According to the McKinsey Global Institute, 2.5 quintillion bytes of data are created every day—that’s more than 90 times the information contained in all books ever written, and it’s growing by nearly 50 percent per year. This data presents a huge privacy problem that big tech companies aren’t equipped to solve. We need new encryption methods that make it possible to hide our data from even the people who collect it. Powerful encryption could be the solution we need to protect our private information in an increasingly data-driven world.
The Need for Privacy
Government surveillance has increasingly threatened the public’s right to privacy more than ever before. In fact, a recent poll conducted by CBS found that 86% of Americans think that they have lost control over their personal information and their ability to determine how and when it is shared. For all we know, today’s emails could be subject to spying tomorrow—our data has undoubtedly been exposed in the past with little to no warning or protection.
The Benefits of True End-to-End Encryption
Encryption is a crucial part of privacy in our digital world, but it has its limits. Most encryption methods keep prying eyes from reading what you send out but leave copies of your messages stored on your device for anyone to look at (this is why most people still use passcodes for their devices). End-to-end encryption keeps prying eyes from even seeing that you sent a message in the first place.
Challenges with Full Blown End-to-End Encryption in the Real World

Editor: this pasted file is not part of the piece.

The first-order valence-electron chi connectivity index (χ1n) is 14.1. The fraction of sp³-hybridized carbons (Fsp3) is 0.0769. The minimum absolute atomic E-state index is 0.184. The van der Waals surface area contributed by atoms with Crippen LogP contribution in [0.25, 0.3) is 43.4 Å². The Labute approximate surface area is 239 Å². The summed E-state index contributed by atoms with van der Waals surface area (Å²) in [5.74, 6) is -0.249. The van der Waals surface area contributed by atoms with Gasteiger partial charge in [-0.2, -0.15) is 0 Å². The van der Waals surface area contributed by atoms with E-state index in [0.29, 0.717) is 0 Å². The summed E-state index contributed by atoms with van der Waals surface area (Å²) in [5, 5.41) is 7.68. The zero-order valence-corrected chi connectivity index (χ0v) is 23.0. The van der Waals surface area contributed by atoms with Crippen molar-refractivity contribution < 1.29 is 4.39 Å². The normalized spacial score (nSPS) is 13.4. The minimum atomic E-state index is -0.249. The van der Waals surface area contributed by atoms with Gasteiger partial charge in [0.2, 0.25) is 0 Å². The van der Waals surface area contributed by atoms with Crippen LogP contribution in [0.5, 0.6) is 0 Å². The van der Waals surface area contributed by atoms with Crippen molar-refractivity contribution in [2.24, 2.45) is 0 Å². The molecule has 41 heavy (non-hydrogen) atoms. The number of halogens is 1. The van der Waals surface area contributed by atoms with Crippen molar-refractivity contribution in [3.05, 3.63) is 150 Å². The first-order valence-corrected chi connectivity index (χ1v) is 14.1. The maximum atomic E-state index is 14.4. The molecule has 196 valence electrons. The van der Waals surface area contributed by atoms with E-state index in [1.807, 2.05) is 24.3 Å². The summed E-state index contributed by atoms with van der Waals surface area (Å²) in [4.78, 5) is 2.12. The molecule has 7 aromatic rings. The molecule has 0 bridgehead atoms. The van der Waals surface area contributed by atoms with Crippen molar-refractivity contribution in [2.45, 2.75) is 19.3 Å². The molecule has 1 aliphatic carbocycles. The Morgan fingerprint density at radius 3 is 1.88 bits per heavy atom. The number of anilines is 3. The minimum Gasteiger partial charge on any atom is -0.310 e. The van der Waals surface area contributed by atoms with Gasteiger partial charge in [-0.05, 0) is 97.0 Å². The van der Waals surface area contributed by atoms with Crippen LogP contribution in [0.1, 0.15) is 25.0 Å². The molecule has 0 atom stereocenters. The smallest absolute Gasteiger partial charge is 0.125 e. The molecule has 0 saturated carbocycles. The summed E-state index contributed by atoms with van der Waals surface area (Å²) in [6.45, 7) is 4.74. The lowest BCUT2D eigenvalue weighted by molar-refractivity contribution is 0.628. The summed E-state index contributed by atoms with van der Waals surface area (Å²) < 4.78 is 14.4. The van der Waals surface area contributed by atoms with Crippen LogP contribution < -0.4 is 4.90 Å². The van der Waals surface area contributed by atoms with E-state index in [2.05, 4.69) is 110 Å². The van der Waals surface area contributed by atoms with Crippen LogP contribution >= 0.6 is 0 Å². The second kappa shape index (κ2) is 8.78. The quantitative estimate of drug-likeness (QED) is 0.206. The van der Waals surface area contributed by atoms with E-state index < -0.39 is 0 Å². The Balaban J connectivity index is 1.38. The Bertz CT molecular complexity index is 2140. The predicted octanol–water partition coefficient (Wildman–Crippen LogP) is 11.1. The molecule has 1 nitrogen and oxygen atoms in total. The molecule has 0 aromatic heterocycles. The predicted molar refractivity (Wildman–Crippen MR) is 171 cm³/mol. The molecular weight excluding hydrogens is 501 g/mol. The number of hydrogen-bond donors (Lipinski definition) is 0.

Encryption is a vital tool for security, especially regarding the Internet. As the amount of data stored online increases, so does the need for encryption-but there are significant challenges that must be overcome before end-to-end encryption can become a reality. To encrypt each individual datum from point A to point B, one needs the public key of the person or entity who has requested the information and their private key to unscramble it.
Strategies for Overcoming these Challenges
The best way to encrypt large amounts of data is still being worked out. However, some proposed solutions include finding a new kind of encryption that can break down massive amounts of data or finding an alternative to sending all these vast files back and forth. Because big data is so valuable, there’s no question that work will continue on these challenges for years to come.
But even with these precautions, there’s no such thing as 100 percent security. Given that big data will get bigger and more central to our digital lives, we must find solutions for privacy and security. The robust encryption method could help. There are other potential ways forward too, but one thing is sure: As big data gets bigger and becomes a greater force in our digital lives, it’s time we get more thoughtful about privacy—or faces serious consequences.